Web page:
Autodesk Inc., known for its AutoCAD design software, has signed a deal to buy Moldflow Corp., a maker of computer-aided-engineering software for plastics, for about $297 million.
Autodesk and Moldflow, both publicly traded on Nasdaq, announced the deal May 1. San Rafael, Calif.-based Autodesk will pay $22 per share for Framingham, Mass.-based Moldflow. The plastics software company has research and development offices in Melbourne, Australia, and Ithaca, N.Y., and sales offices around the world.
``We think plastics is where the future is. We think it's a very important market,'' said Carl Bass, Autodesk's president and chief executive officer.
Moldflow is considered to be the leader in CAE software that simulates how plastic flows into an injection mold, allowing product and mold designers to optimize how plastic components will perform during each phase of the design and manufacturing process. The company has 285 employees and generated 2007 sales of $55.9 million.
Roland Thomas, Moldflow's president and CEO, said the company generates about 35 percent of its sales in the growing Asia-Pacific region, 17 percent in the Americas and the rest in Europe.
The much-larger Autodesk reported $2.17 billion in sales for the fiscal year ended Jan. 31.
Bass called Moldflow ``a leader in computer-integrated manufacturing [that] brings strong analysis and simulation capabilities'' to what he called Autodesk's digital prototyping products. Digital prototyping, done entirely on a computer, can reduce the need for designers to use more-costly physical models, he said.
In a conference call with analysts, Bass said Moldflow is an attractive company. ``The plastics market represents a tremendous opportunity. It's the fourth-largest manufacturing industry in the U.S., at over $320 billion, and growing quickly.''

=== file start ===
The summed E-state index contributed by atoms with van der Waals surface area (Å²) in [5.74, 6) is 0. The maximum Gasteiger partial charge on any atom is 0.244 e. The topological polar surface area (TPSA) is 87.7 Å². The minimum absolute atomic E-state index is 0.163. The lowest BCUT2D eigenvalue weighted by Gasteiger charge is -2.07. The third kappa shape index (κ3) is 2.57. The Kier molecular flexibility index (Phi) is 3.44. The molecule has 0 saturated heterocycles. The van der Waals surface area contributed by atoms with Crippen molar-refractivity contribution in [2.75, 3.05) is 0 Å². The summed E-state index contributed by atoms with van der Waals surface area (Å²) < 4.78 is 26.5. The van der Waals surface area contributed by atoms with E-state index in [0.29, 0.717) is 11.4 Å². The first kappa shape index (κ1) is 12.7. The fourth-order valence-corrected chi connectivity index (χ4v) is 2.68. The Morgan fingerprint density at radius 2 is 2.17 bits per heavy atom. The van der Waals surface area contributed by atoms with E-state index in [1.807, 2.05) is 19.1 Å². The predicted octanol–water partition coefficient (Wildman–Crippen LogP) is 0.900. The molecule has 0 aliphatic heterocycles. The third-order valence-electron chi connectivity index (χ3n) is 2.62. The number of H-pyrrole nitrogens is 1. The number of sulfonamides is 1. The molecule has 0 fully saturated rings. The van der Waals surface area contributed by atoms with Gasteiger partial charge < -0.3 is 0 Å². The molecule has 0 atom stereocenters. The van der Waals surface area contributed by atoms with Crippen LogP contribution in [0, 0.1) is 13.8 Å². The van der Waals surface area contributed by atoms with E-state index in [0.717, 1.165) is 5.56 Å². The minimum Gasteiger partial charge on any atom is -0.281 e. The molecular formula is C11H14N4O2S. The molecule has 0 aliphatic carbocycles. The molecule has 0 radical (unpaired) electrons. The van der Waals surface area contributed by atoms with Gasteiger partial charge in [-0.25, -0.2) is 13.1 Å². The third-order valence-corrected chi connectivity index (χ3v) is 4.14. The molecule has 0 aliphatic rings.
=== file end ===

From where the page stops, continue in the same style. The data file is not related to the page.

Buying Moldflow, Bass said, ``will enable Autodesk to provide suppliers in the automotive, electronics, health-care and consumer products markets with a fully digital development process for plastic injection part and mold design.'' The two companies' products are complementary, he added.
David Weisberg, a Denver-based analyst who follows the engineering software sector for Cyon Research Corp. of Bethesda, Md., said buying Moldflow fills a gap in Autodesk's product offering by bringing computer-aided manufacturing - the ability to convert a part design directly into the metalworking process to cut injection molds.
The acquisition, he said, ``says the next thing on the agenda is to plug the CAM gap.''
AutoCAD, introduced in 1982, is a well-known brand. ``They have dominated the midrange drafting market for the last two decades,'' Weisberg said.
Autodesk went public in 2000, then used the proceeds to buy a competitor, C-Mold, and to expand its products and make other acquisitions. Moldflow bought MSI Corp. to gain hot-runner temperature controls in 2004. Other deals brought Moldflow plantwide monitoring and production monitoring.
In mid-2007, Moldflow sold the hot-runner controllers and the plantwide monitoring business to Husky Injection Molding Systems Ltd. in Bolton, Ontario.
Moldflow focused on its core strength in CAE software.
Bass said Autodesk's purchase price of $22 a share is a 36 percent premium over Moldflow's 90-day average closing price on Nasdaq.
During the conference call, one analyst asked Bass if the deal is too expensive. Autodesk will pay about $297 million, minus the amount of money in Moldflow's cash balance at the time of closing and proceeds from options exercises. The exact numbers were not spelled out in the announcement.
Bass told the analyst that the actual price is three times Moldflow's sales.
``That's what you can expect for a reasonably growing, reasonably profitable software company,'' he said.
Bass added that the value of Moldflow is set by the public stock market. Also, he said, Moldflow is in a strong global market position in the plastics industry, which will continue to grow.